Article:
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Title: Corporate responsibility reporting in the foodservice sector in the UK : a critical realist perspective
Author: Ringham, Kate
ISNI:       0000 0004 7430 8040
Awarding Body: Oxford Brookes University
Current Institution: Oxford Brookes University
Date of Award: 2015
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This study is concerned with Corporate Responsibility (CR) in the UK foodservice sector. This sector contributes £4.25bn to the UK economy and operates in a complex environment with specific challenges to those undertaking CR reporting and yet to date this not been the focus of academic enquiry. In addressing the aims of the thesis the social construction of CR reporting in the UK foodservice sector is analysed through a critical evaluation of a range of reporting guidance, a purposive sampling of the views of experts operating within the foodservice sector and an evaluation of the CR reporting of a UK foodservice company: a revelatory case. The critical analysis of the CR reporting guidance revealed that a continuum of motivations for reporting existed, ranging from a normative approach to a strategic or managerial approach. There are not, however, agreed underlying principles determining report content and so it is possible for the report content to be inconsistent with the declared motivations. The study concluded that the definition of the boundary of CR reporting had been appropriated from financial reporting but that its application to the foodservice sector is problematic, allowing the manipulation of information to enable a more favourable view of CR performance to be communicated. In addition, the study found that the existing CR reporting guidance did not consider one of the key issues faced by the sector, that of diet related ill health, and so the existing CR reporting guidance was not appropriate for use by the foodservice sector. It is clear that the nature of the relationship between business and society is changing. CR reporting is seen as a means by which business can legitimise its position in society and manage its relationship with stakeholders. Both legitimacy theory and stakeholder theory have been used to explore motivations for CR reporting and there is recognition of an overlap in these theories. This study also contributes to this debate by identifying the mechanism for this overlap.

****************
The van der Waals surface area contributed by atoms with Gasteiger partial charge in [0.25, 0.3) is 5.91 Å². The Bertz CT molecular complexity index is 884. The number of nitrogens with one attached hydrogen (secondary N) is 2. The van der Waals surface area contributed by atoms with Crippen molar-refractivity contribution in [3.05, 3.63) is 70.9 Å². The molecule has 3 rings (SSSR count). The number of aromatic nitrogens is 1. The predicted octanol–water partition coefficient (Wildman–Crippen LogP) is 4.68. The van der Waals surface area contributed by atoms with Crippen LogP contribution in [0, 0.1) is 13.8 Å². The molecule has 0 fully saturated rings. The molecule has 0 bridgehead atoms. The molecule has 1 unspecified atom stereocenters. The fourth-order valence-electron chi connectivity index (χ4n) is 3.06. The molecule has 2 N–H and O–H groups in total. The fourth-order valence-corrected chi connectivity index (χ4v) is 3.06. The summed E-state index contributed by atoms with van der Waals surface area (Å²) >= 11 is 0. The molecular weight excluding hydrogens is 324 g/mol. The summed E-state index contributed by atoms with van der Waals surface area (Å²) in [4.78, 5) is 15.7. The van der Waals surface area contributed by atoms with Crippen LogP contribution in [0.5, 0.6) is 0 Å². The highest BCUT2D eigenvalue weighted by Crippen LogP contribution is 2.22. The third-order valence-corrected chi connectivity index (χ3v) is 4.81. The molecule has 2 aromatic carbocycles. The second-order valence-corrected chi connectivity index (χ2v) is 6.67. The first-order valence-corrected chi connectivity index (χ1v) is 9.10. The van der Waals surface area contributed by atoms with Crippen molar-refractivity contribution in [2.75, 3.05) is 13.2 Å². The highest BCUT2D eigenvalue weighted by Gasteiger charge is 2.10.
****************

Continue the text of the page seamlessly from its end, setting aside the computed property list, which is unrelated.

Supervisor: Hawkins, Rebecca ; Miles, Samantha Sponsor: Not available
Qualification Name: Thesis (Ph.D.) Qualification Level: Doctoral